|MadSci Network: Neuroscience|
As far as I see it, there are various aspects of flying: 1. There are some automatic processes which are borne of practice. These will be the "techniques" of flying which you don't really think about. Remember when you learned to drive how much you had to think about changing gear? This is motor learning, and probably resides in the cerebellum. 2. There is the obvious "knowledge" about the layout and function of a helicoptor. Without this, it would be very difficult to do things like, start the engine. 3. There has to be some aspect of skill which only comes from "experience". Unlike the automatic proceses, this area skill will be associated with knowing what to do certain situations, a very concious process. 4. Finnally, there may be some physical constraints. It's just possible that Trinity may have not have the hand-eye or hand-foot co-ordination. With all the skill in the world, if you can't get the message to your hands fast enough or accurate enough, you' just not going to be able to manage it. So, in order to "upload" a skill, we have to overcome these shortfalls in the host. 1,2 & 3 are matters of the brain, but I think that 4 is, at least partially, a matter of the body. I could be wrong on that that bit though. So, how do we upload something into the brain? As you may or may not know, the brain is a network of neurons connected to eachother communicating via electro-chemical reactions. The map of these neurons is constantly changing as is the strength of the connections between the neurons. In order to upload a skill, we would have to a) have a technique for altering connections in the brain I suppose we just have to use our imagination here. b) a knowledge of which bits to changes We know that certain functions of the brain happen in certain regions. For instance, the hypothalamus looks after our "automatic" processes. Another region will hold a certain amount of knowledge and another long term memory. So, it should be possible to identify which regions of the brain need to change. The human brain is pretty consistant between people, so it can't be impossible. If we had studied brains before and after flight training, we may know which connections need to be changed. So yes, that might just work. Another plan would be to wire in a some chips. This chip would act like part of the brain and interact with it in the normal way. This would solve our location problem and our upload method problem. In summary, if the peraon is actually physically capable of performing the task in hand, then I see no reason why we should not be able to upload the skill and experience in some scary way.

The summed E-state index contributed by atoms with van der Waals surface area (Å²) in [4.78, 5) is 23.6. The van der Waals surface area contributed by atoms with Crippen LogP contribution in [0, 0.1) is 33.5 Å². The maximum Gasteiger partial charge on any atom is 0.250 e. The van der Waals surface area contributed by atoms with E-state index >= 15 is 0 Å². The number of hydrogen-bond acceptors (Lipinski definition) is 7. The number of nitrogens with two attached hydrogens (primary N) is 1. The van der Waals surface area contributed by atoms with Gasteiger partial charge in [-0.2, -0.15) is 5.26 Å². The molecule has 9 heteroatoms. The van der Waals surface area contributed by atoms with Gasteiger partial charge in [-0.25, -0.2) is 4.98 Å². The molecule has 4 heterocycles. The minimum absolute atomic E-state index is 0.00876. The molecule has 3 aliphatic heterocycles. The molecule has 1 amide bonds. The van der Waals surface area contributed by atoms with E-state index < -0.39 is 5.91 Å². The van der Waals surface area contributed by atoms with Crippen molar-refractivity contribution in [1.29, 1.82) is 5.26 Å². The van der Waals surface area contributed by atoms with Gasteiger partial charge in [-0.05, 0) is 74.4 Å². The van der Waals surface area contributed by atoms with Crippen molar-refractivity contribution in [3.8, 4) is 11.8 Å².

Try the links in the MadSci Library for more information on Neuroscience.